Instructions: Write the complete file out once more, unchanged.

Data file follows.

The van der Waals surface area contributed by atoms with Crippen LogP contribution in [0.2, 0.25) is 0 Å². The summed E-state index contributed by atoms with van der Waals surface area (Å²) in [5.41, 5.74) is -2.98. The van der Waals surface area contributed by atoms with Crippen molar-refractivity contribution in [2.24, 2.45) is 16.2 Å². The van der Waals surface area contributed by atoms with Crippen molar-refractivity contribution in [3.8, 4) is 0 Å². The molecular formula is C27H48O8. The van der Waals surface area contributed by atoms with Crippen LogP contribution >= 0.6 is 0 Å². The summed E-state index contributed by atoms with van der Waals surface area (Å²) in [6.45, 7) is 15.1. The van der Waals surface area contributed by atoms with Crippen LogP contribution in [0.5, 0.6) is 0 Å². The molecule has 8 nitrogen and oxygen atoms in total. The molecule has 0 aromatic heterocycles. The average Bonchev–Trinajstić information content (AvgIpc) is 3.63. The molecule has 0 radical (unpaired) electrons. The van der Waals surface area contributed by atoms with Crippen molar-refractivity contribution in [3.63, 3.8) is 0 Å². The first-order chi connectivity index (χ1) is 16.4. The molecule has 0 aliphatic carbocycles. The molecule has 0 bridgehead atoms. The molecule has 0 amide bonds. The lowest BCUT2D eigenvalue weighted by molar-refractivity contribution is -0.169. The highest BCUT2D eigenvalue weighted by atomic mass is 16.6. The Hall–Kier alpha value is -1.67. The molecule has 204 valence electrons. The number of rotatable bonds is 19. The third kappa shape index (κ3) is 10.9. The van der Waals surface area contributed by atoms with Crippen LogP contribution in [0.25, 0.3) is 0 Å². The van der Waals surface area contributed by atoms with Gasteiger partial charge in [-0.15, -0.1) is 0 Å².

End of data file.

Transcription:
The van der Waals surface area contributed by atoms with Crippen LogP contribution in [0.2, 0.25) is 0 Å². The summed E-state index contributed by atoms with van der Waals surface area (Å²) in [5.41, 5.74) is -2.98. The van der Waals surface area contributed by atoms with Crippen molar-refractivity contribution in [2.24, 2.45) is 16.2 Å². The van der Waals surface area contributed by atoms with Crippen molar-refractivity contribution in [3.8, 4) is 0 Å². The molecular formula is C27H48O8. The van der Waals surface area contributed by atoms with Crippen LogP contribution >= 0.6 is 0 Å². The summed E-state index contributed by atoms with van der Waals surface area (Å²) in [6.45, 7) is 15.1. The van der Waals surface area contributed by atoms with Crippen LogP contribution in [0.5, 0.6) is 0 Å². The molecule has 8 nitrogen and oxygen atoms in total. The molecule has 0 aromatic heterocycles. The average Bonchev–Trinajstić information content (AvgIpc) is 3.63. The molecule has 0 radical (unpaired) electrons. The van der Waals surface area contributed by atoms with Crippen molar-refractivity contribution in [3.63, 3.8) is 0 Å². The first-order chi connectivity index (χ1) is 16.4. The molecule has 0 aliphatic carbocycles. The molecule has 0 bridgehead atoms. The molecule has 0 amide bonds. The lowest BCUT2D eigenvalue weighted by molar-refractivity contribution is -0.169. The highest BCUT2D eigenvalue weighted by atomic mass is 16.6. The Hall–Kier alpha value is -1.67. The molecule has 204 valence electrons. The number of rotatable bonds is 19. The third kappa shape index (κ3) is 10.9. The van der Waals surface area contributed by atoms with Crippen LogP contribution in [0.25, 0.3) is 0 Å². The van der Waals surface area contributed by atoms with Gasteiger partial charge in [-0.15, -0.1) is 0 Å².